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McCarron (Variety Road) Edges Shoemaker (Ferdinand) in Final Strides

February 23, 1986|GRAHAME L. JONES | Times Staff Writer

Chris McCarron, who took Friday off because he was running a temperature, came back equally hot Saturday to win the $113,400 San Rafael Stakes aboard Variety Road.

'I feel a lot better today than yesterday,' McCarron said shortly after picking up his 10th stakes victory of the meeting before a Santa Anita crowd of 38,591.

Variety Road came from off the pace to duel Ferdinand, ridden by Bill Shoemaker, as they entered the stretch, catching and overtaking him just three strides from the wire.

"It was a tactical race, and Bill Shoemaker looked like he had control," Variety Road's trainer, Bruce Headley, said. "I thought Shoe was going to win but changed my mind at the 70-yard mark."

Variety Road, a 3-year-old bay colt owned by Kjell Qvale of San Francisco, gave Headley his fifth stakes win of the meeting and earned Qvale $68,400.

Variety Road, who covered the mile on a fast track in 1:35 3/5, paid $7.20, $3.20 and $2.80. Ferdinand paid $3.20 and $3.00, while Jetting Home, ridden by Darrel McHargue, paid $8.40 to show.

Asked if the race had gone according to plan, McCarron said it hadn't.

"Actually, there was no plan," he said. "Bruce didn't tell me how to ride him and I wasn't too sure how it was going to shape up.

"I just wanted to have him in contention by the time I got to the middle of the first turn. I didn't really care how close to the lead I was, just as long as I felt like my horse was going comfortably under me and that he was going to be somewhat within striking distance."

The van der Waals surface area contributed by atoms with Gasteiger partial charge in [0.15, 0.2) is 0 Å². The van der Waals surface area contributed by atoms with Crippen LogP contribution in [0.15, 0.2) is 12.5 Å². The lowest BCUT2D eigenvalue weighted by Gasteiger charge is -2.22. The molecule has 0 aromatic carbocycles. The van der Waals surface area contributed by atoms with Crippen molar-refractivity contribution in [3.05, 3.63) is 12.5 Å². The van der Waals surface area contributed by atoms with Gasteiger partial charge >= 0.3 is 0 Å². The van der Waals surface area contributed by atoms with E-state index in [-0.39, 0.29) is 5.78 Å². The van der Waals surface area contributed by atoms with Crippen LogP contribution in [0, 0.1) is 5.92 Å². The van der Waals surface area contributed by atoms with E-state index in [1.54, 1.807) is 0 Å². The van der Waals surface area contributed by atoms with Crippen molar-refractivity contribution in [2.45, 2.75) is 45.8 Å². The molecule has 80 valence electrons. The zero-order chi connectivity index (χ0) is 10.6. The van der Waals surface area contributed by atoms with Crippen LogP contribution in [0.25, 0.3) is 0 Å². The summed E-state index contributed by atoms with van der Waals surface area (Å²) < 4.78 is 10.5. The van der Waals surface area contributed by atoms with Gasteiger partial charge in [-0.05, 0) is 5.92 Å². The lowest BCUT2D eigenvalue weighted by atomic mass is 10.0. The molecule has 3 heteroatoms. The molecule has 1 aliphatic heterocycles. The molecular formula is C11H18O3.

In fact, Variety Road did not get a good start but managed to settle into stride early and seemed to be racing well as the nine-horse field turned into the backstretch.

Grand Allegiance, Darby Fair and Roman Magestraite made the pacesetters for the first six furlongs, with Ferdinand and Variety Road trailing the leaders.

"I wanted him (Ferdinand) following me," McCarron said, "but as it turned out he moved up strongly on the outside at the three-quarter pole so I was just stuck there. This horse is very responsive, though. He feels like he's got a mechanical accelerator in him. Step on the gas and he goes."

McCarron waited to hit the pedal, though. Shoemaker made his move on the far turn and had the lead coming into the stretch, when he headed for the inside. That gave McCarron his opening and Variety Road responded.

"I was glad to see him (Ferdinand) go to the fence when I turned for home," McCarron said. "I thought 'good,' the further away from me he gets the better.' "

In the dramatic run to the wire, Variety Road proved the better horse, but Shoemaker blamed himself for being beaten.

"He (Ferdinand) got the lead too quick and pulled right up," Shoemaker said. "I should have won that one. I blame it on myself."

McCarron, meanwhile, had nothing but praise for Variety Road.

"Every single race he's run, he's run good," the track's leading rider said. "When he's been beaten, he's been beaten by a nice horse. He doesn't have a bad race on his paper. He's very genuine and he's got a lot of ability, too, so it looks like he might have a future."

Headley, who had watched Ferdinand edge Variety Road when the two met in the Santa Catalina Stakes Jan. 29, said the California-bred's next race is likely to be the San Felipe Handicap on March 16.

"We'll probably enter him in the San Felipe and hope to keep him going to the Santa Anita Derby (April 6)," Headley said. "He's nominated for the Kentucky Derby, but we'll wait until we get through the races here before thinking about that."

Grand Allegiance had been considered one of the colts to beat, but finished seventh.

"He washed out more than usual," jockey Ruben Hernandez said. "I tried to slow him down, but every time he heard horses he tried to go faster. Around the 3/16-pole, he started to get really tired."

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